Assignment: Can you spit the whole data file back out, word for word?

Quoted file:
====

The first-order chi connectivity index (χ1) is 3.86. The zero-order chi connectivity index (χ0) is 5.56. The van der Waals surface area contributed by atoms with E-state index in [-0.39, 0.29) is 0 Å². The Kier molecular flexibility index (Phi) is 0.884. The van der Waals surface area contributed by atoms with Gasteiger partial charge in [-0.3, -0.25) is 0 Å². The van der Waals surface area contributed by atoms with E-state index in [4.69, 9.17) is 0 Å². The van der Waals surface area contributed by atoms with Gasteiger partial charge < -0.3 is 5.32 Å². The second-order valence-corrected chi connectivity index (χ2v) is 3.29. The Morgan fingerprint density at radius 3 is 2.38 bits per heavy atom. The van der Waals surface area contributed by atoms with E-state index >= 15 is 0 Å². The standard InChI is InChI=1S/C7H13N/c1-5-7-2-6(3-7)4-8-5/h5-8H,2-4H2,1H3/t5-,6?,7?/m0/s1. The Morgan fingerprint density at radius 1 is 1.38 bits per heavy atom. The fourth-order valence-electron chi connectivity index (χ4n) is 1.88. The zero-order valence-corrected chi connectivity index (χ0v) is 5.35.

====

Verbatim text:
The first-order chi connectivity index (χ1) is 3.86. The zero-order chi connectivity index (χ0) is 5.56. The van der Waals surface area contributed by atoms with E-state index in [-0.39, 0.29) is 0 Å². The Kier molecular flexibility index (Phi) is 0.884. The van der Waals surface area contributed by atoms with Gasteiger partial charge in [-0.3, -0.25) is 0 Å². The van der Waals surface area contributed by atoms with E-state index in [4.69, 9.17) is 0 Å². The van der Waals surface area contributed by atoms with Gasteiger partial charge < -0.3 is 5.32 Å². The second-order valence-corrected chi connectivity index (χ2v) is 3.29. The Morgan fingerprint density at radius 3 is 2.38 bits per heavy atom. The van der Waals surface area contributed by atoms with E-state index >= 15 is 0 Å². The standard InChI is InChI=1S/C7H13N/c1-5-7-2-6(3-7)4-8-5/h5-8H,2-4H2,1H3/t5-,6?,7?/m0/s1. The Morgan fingerprint density at radius 1 is 1.38 bits per heavy atom. The fourth-order valence-electron chi connectivity index (χ4n) is 1.88. The zero-order valence-corrected chi connectivity index (χ0v) is 5.35.